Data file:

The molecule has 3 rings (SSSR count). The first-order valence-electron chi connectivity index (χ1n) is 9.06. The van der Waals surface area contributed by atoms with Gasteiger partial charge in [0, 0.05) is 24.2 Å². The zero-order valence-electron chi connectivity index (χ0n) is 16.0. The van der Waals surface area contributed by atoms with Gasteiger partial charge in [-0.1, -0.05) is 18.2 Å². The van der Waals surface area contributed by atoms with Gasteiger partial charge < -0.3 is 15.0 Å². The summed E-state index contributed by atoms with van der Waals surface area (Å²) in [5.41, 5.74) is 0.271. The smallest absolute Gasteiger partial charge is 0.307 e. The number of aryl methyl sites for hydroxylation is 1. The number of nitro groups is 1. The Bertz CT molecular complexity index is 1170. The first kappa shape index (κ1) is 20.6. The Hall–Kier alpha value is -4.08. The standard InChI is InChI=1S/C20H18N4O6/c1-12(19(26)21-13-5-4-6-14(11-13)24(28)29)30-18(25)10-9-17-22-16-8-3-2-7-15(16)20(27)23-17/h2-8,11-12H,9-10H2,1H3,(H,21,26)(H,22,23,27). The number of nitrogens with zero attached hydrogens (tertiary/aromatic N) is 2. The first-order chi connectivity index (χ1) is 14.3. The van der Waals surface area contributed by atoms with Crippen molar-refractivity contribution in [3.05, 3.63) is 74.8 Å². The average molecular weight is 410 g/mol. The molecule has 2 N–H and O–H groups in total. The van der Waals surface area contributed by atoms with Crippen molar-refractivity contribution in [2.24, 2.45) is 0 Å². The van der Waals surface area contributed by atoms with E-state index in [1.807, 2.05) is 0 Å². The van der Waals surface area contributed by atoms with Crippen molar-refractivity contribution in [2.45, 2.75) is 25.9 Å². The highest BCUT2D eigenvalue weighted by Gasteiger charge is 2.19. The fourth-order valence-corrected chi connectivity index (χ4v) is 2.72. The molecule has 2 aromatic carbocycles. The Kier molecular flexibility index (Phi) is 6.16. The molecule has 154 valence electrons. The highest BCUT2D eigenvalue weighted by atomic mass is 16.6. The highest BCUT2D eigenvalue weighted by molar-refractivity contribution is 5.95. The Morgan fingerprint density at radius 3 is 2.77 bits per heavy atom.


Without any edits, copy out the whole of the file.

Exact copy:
The molecule has 3 rings (SSSR count). The first-order valence-electron chi connectivity index (χ1n) is 9.06. The van der Waals surface area contributed by atoms with Gasteiger partial charge in [0, 0.05) is 24.2 Å². The zero-order valence-electron chi connectivity index (χ0n) is 16.0. The van der Waals surface area contributed by atoms with Gasteiger partial charge in [-0.1, -0.05) is 18.2 Å². The van der Waals surface area contributed by atoms with Gasteiger partial charge < -0.3 is 15.0 Å². The summed E-state index contributed by atoms with van der Waals surface area (Å²) in [5.41, 5.74) is 0.271. The smallest absolute Gasteiger partial charge is 0.307 e. The number of aryl methyl sites for hydroxylation is 1. The number of nitro groups is 1. The Bertz CT molecular complexity index is 1170. The first kappa shape index (κ1) is 20.6. The Hall–Kier alpha value is -4.08. The standard InChI is InChI=1S/C20H18N4O6/c1-12(19(26)21-13-5-4-6-14(11-13)24(28)29)30-18(25)10-9-17-22-16-8-3-2-7-15(16)20(27)23-17/h2-8,11-12H,9-10H2,1H3,(H,21,26)(H,22,23,27). The number of nitrogens with zero attached hydrogens (tertiary/aromatic N) is 2. The first-order chi connectivity index (χ1) is 14.3. The van der Waals surface area contributed by atoms with Crippen molar-refractivity contribution in [3.05, 3.63) is 74.8 Å². The average molecular weight is 410 g/mol. The molecule has 2 N–H and O–H groups in total. The van der Waals surface area contributed by atoms with Crippen molar-refractivity contribution in [2.24, 2.45) is 0 Å². The van der Waals surface area contributed by atoms with E-state index in [1.807, 2.05) is 0 Å². The van der Waals surface area contributed by atoms with Crippen molar-refractivity contribution in [2.45, 2.75) is 25.9 Å². The highest BCUT2D eigenvalue weighted by Gasteiger charge is 2.19. The fourth-order valence-corrected chi connectivity index (χ4v) is 2.72. The molecule has 2 aromatic carbocycles. The Kier molecular flexibility index (Phi) is 6.16. The molecule has 154 valence electrons. The highest BCUT2D eigenvalue weighted by atomic mass is 16.6. The highest BCUT2D eigenvalue weighted by molar-refractivity contribution is 5.95. The Morgan fingerprint density at radius 3 is 2.77 bits per heavy atom.